Let me add a bit of context here. I have a budget. I frequently review the budget in order to "tighten things up" or "improve operational output with existing resources".
Here is a list of things I have used in the past:

"making the most with what we have"

Not a fan of that one as it sheds a negative light as if I am complaining about not having enough.

"getting as much lemonade out of these lemons as possible"

"milking every last drop out"

I've also used a few others related to wringing sponges/towels out and drinking sodas until your straw is slurping or the can is dry.

One of the main things here I want to avoid is conveying the sense that we need more budget. This is about using the existing budget to the fullest of its extent through cutting back on existing spending that is unnecessary/excessive.

Let me also add that I am looking for a colorful/creative way to say this. I understand there are lots of simple words that can describe this, I'm hoping for some jazz here.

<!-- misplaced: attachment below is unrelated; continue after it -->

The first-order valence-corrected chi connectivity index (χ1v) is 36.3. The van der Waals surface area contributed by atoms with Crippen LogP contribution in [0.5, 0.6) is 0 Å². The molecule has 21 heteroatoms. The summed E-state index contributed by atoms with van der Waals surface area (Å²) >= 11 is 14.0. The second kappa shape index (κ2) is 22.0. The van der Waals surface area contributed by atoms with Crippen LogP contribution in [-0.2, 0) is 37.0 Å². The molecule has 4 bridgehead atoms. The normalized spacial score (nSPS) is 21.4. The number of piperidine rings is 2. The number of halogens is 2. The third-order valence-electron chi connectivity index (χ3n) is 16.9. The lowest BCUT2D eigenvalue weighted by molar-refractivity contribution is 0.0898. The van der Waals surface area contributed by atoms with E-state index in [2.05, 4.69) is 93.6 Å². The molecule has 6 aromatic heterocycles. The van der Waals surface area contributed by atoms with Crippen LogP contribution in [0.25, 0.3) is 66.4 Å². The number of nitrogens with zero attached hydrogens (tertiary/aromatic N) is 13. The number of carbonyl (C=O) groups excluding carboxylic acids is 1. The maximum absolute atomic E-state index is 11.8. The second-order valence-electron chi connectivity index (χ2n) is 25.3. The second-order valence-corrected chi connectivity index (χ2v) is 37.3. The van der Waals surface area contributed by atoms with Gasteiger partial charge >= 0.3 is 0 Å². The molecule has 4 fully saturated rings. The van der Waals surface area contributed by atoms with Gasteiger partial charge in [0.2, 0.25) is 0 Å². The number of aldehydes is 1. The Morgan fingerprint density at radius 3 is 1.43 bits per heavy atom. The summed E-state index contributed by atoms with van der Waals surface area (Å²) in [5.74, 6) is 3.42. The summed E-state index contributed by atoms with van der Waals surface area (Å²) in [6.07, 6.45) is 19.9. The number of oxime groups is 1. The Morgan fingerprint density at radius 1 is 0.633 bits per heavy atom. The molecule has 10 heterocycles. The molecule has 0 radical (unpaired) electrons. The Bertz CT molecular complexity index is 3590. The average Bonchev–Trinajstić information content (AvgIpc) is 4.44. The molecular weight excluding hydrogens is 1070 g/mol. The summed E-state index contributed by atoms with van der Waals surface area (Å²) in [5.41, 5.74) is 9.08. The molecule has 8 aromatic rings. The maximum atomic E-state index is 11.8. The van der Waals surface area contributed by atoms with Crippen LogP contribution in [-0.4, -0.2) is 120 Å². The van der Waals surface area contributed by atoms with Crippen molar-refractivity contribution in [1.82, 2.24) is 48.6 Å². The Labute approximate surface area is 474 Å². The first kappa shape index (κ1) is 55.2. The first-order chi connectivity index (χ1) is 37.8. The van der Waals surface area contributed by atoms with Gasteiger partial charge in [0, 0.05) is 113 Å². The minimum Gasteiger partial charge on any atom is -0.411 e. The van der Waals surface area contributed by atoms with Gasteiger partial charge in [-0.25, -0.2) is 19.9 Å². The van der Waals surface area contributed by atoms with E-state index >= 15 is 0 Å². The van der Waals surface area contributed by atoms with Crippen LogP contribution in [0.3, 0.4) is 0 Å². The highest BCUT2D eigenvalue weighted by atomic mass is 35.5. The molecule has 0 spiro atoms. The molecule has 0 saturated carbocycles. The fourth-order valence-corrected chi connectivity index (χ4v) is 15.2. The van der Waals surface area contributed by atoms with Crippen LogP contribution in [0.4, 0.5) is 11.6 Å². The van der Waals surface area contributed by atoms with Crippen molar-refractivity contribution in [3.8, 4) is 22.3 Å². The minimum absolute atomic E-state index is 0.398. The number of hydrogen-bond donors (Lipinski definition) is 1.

• How about increase productivity? – Steve Lovell Jun 9 '17 at 16:12
  • 1
    You're looking for more bang for your buck? – Dan Bron Jun 9 '17 at 16:54

Actually, there is a single word to imply all those things: optimize.


optimize VERB

1 Make the best or most effective use of (a situation, opportunity, or resource)

‘But we have to consider how best to optimize our resources and find our way back to the enormous success we have had in previous years.’

[Edited to add the following alternative after the question is edited asking for a colorful/creative expression]

An idiomatic expression (in addition to the ones already mentioned in the question) that can help is: squeeze more (whatever) from the (existing) budget.


squeeze something from something

2. Fig. to get a little more of something from something.
Let's see if we can squeeze a few more miles from this tank of gas before we fill up again.
I think I can squeeze another few minutes from this candle before I have to light a new one.

McGraw-Hill Dictionary of American Idioms and Phrasal Verbs. © 2002 by The McGraw-Hill Companies, Inc


  • I'm going to upvote this because it does answer this and I didn't explain originally. I'm looking for a much more colorful way to describe what I'm doing than "optimizing the budget." Updating the question after this. – USER_8675309 Jun 9 '17 at 16:44

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